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Re: Web Notifications: please use public-web-notification [Was: Interacting with notifications]

From: Drew Wilson <atwilson@google.com>
Date: Mon, 4 Oct 2010 09:34:41 -0700
Message-ID: <AANLkTi=SCoOcXVyN4hKBnKbxDyT5vkpcgmSUEGipZb9d@mail.gmail.com>
To: Arthur Barstow <art.barstow@nokia.com>
Cc: public-web-notification <public-web-notification@w3.org>, Jimmy Forrester-Fellowes <jimmy@rocketware.org>, John Gregg <johnnyg@google.com>
bcc: public-webapps to take them off the thread.

On Mon, Oct 4, 2010 at 8:57 AM, Arthur Barstow <art.barstow@nokia.com>wrote:

>  Please use the public-web-notification list for the Web Notifications
> spec.
> John - I think it would be helpful if you would include a note about
> public-web-notification in the Status of Document section.
> -ArtB
> -------- Original Message --------  Subject: Interacting with
> notifications  Date: Mon, 4 Oct 2010 14:41:20 +0200  From: ext Jimmy
> Forrester-Fellowes <jimmy@rocketware.org> <jimmy@rocketware.org>  To:
> public-webapps@w3.org <public-webapps@w3.org> <public-webapps@w3.org>
> Hi All,
> I've been playing with the webkit notifications API while creating a
> chrome-extension. I wanted to raise my concern that I think non-interactive
> notifications are unintuitive for some/most scenarios. I understand that
> using HTML notifications you can add links/buttons so the user can action a
> notification. I think HTML notifications are a really bad idea as they will
> be inconsistent in both styling and user experience.

I think it's a tradeoff - with HTML notifications, it is quite possible that
notifications from different web applications will have different stylings,
much as different web pages have different styles. On the flip side, there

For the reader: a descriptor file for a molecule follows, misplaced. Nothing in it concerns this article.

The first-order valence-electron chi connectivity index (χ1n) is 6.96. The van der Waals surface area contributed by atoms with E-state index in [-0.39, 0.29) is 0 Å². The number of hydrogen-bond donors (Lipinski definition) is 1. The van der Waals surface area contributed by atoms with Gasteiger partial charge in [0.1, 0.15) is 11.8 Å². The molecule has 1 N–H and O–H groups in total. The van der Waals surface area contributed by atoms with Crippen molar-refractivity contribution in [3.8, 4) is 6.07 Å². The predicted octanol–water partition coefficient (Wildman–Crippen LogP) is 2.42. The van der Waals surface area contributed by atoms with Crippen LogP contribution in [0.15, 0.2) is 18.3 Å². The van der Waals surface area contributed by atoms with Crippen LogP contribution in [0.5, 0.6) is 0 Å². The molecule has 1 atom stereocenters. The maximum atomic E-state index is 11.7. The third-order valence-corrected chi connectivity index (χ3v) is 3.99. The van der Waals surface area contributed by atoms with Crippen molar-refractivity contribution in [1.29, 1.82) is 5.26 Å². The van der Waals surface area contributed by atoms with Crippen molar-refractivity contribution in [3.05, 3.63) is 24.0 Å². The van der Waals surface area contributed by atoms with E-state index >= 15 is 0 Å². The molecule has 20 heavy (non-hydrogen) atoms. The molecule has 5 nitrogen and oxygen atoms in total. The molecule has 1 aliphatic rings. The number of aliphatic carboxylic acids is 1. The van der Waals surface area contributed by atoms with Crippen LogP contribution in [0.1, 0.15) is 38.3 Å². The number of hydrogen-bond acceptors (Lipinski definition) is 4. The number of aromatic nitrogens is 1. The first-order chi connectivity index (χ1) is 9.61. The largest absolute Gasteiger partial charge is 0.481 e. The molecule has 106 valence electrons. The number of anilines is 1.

are things that you just can't do with static text + icon notifications
(providing UI to let the user snooze a calendar event, providing a dynamic
countdown to some event, etc). I understand that you feel strongly that
enforcing a consistent style of notification may be more important than
providing extra flexibility to notification authors, but I'd posit that a
similar philosophy undoubtedly let to the NotifyOSD decision not to allow
users to interact with notifications at all - a desire to enforce a single
consistent means of interaction. I'd like to see us err on the side of
providing more flexibility to authors, and applications that abuse this
flexibility will fail in the marketplace when users disable their

>  I suggest that the notification API should allow users to add actions to
> a notification that would consist of a Title & URL. This would leave the
> browser/OS notification system to deal with the styling & user-experience of
> the notification.

I would note that the current version of the notification API allows setting
an onclick handler, so if the underlying notification platform supports it,
the user would be able to click on a notification and the parent web page
could take an appropriate action (bring itself to the foreground via
window.focus(), display a popup, navigate to a URL, etc). I'm not certain
that providing explicit API support for inserting links is feasible, since
many of the underlying notification platforms (growl, notifyosd) would not
support this - it seems better to keep the text + icon notification API as a
lowest-common-denominator, and push more advanced functionality like this
into the HTML API.

>  I would urge a reconsideration of the API.
>  All the best,
> Jimmy
>  p..s as an Ubuntu user I'm constantly frustrated by the fact I can't
> click on chat notifications etc (via NotifyOSD)
Received on Monday, 4 October 2010 16:35:14 UTC

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